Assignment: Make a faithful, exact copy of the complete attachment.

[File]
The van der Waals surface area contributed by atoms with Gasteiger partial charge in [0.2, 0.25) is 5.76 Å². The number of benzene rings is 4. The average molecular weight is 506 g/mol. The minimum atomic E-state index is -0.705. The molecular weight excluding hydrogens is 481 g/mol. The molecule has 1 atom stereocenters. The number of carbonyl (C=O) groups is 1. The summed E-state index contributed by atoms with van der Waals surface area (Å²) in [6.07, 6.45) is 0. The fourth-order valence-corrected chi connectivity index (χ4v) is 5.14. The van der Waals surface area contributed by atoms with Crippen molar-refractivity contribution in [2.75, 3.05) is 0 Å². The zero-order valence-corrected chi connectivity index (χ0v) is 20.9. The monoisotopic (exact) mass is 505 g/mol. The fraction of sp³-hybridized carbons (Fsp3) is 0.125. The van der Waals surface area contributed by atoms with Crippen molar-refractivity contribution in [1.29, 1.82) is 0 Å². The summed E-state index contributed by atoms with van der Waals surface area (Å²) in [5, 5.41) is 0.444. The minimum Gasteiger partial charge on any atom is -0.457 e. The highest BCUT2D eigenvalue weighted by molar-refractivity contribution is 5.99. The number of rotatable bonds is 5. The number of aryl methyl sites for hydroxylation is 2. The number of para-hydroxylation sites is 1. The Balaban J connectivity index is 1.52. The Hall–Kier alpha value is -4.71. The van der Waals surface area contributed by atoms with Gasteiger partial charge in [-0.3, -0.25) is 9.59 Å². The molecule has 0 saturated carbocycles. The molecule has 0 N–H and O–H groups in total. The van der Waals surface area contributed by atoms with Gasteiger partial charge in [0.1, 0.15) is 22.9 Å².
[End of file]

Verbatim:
The van der Waals surface area contributed by atoms with Gasteiger partial charge in [0.2, 0.25) is 5.76 Å². The number of benzene rings is 4. The average molecular weight is 506 g/mol. The minimum atomic E-state index is -0.705. The molecular weight excluding hydrogens is 481 g/mol. The molecule has 1 atom stereocenters. The number of carbonyl (C=O) groups is 1. The summed E-state index contributed by atoms with van der Waals surface area (Å²) in [6.07, 6.45) is 0. The fourth-order valence-corrected chi connectivity index (χ4v) is 5.14. The van der Waals surface area contributed by atoms with Crippen molar-refractivity contribution in [2.75, 3.05) is 0 Å². The zero-order valence-corrected chi connectivity index (χ0v) is 20.9. The monoisotopic (exact) mass is 505 g/mol. The fraction of sp³-hybridized carbons (Fsp3) is 0.125. The van der Waals surface area contributed by atoms with Crippen molar-refractivity contribution in [1.29, 1.82) is 0 Å². The summed E-state index contributed by atoms with van der Waals surface area (Å²) in [5, 5.41) is 0.444. The minimum Gasteiger partial charge on any atom is -0.457 e. The highest BCUT2D eigenvalue weighted by molar-refractivity contribution is 5.99. The number of rotatable bonds is 5. The number of aryl methyl sites for hydroxylation is 2. The number of para-hydroxylation sites is 1. The Balaban J connectivity index is 1.52. The Hall–Kier alpha value is -4.71. The van der Waals surface area contributed by atoms with Gasteiger partial charge in [-0.3, -0.25) is 9.59 Å². The molecule has 0 saturated carbocycles. The molecule has 0 N–H and O–H groups in total. The van der Waals surface area contributed by atoms with Gasteiger partial charge in [0.1, 0.15) is 22.9 Å².